Small-scale test

The setup an "oxygen-rich" blast chamber (they didn't specify the how much oxygen they pumped in) and put an ignitor and hair samples inside:

  • Hair w/o hair cream: no ignition
  • Hair w/ hair cream: caught on fire

Full-scale test setup

They resued the Sharammer from the Jaws Special as their makeshift XMB 'jet'. Kari made some toupees from barbershop hair to go on the ballistics gel head and they tracked down both an authentic ear F-104 helmet as well as an air-tight MiG helmet to test with. For the ignition source, plan A was a 24V short circuit and plan B was a model rocket ignitor.

Test setup

They setup the fake jet cabin in the parking lot and tried to bring it to 5psi for the test. There was too much air leaking out so they started worrying about their setup. Just as Grant was telling Adam not to walk around the back of the jet the backend of it blew out. "Oh, that side!" Adam managed to get everything sealed up well enough for the test.

F-104 Helmet test (open helmet with oxygen facemask)

For the first test they pressurized the cabin to 5 psi with regular air. The authentic F-104 helmet was placed on the ballistics gel head (lathered up with hair cream) and oxygen was run to the head with a facemask. After 5 minutes of oxygen flow they setoff the short circuit ignitor -- NO explosion.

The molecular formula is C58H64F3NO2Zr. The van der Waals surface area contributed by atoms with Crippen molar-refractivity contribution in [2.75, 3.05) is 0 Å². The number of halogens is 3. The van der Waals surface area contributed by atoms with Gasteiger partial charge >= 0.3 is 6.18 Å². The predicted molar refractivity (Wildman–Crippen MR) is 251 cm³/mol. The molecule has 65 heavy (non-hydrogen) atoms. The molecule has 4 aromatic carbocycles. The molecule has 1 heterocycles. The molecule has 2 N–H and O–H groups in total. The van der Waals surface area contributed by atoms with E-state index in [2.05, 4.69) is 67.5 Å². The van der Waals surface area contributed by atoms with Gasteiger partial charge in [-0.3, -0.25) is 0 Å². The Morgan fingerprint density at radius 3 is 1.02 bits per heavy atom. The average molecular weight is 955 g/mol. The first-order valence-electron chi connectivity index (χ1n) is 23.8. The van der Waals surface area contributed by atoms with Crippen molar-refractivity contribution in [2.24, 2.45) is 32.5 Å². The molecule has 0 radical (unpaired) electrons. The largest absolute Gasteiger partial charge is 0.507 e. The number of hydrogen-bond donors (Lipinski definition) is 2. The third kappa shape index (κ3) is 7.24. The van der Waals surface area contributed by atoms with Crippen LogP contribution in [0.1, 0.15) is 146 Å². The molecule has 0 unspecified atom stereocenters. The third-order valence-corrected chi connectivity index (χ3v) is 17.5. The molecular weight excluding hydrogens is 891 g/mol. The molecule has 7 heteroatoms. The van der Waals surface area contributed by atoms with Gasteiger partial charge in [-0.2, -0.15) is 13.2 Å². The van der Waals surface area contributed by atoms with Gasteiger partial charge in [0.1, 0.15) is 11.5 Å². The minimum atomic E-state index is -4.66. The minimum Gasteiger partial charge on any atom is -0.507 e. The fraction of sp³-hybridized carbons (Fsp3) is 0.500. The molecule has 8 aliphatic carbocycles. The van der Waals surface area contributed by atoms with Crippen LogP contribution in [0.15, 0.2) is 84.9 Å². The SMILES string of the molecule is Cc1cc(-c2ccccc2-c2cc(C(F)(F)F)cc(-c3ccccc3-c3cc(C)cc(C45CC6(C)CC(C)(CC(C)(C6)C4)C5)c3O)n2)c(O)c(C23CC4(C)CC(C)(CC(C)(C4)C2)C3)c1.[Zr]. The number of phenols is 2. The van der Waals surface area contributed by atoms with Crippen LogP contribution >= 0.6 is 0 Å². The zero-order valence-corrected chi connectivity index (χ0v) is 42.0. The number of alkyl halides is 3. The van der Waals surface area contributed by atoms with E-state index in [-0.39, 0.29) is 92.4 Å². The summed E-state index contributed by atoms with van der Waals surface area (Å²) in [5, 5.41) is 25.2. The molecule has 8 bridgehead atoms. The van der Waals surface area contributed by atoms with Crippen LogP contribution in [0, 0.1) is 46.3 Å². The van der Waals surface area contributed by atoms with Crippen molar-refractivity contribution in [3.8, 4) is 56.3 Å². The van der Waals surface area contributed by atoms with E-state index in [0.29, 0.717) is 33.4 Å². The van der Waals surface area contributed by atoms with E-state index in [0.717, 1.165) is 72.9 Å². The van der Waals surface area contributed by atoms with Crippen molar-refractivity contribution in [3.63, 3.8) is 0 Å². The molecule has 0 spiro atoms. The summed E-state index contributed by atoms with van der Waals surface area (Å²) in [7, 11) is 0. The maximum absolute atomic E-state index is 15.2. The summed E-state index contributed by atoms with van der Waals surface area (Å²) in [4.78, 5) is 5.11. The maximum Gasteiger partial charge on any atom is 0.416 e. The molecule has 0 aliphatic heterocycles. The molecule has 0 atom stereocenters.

They switched over to the model rocket ignitor, which sent up smoke from the helmet. Tory triggered a C02 fire extinguisher inside the pressurized cockpit, which sent the pressure in the cockpit up to 10psi and made things dangerous for a bit as the cockpit bled off the high pressure.

End result: gel head was melted to face mask, but no decapitating explosion.

Air-tight MiG helmet

They were still in search of their 'explosive decapitation,' so they switched to a full face, air-tight MiG helmet. They also added a fake Jamie mustache to the head for artistic touch. There was no pressurization because the helmet is sealed, and they used the 24V short circuit to ignite.

There were streams of flame shot out from the helmet, but there was no decapitating force.

Hair care products only

They weren't completely clear on the setup for this myth, but it appeared that for the final test they doused the head and cockpit with lots of hair care products. There was an extended fire the blew off the top of the cockpit, sucked it back down, and then popped it off again.

mythbusted: Hair cream in an oxygen-rich enviornment can cause aggressive fire, but it won't 'decapitate'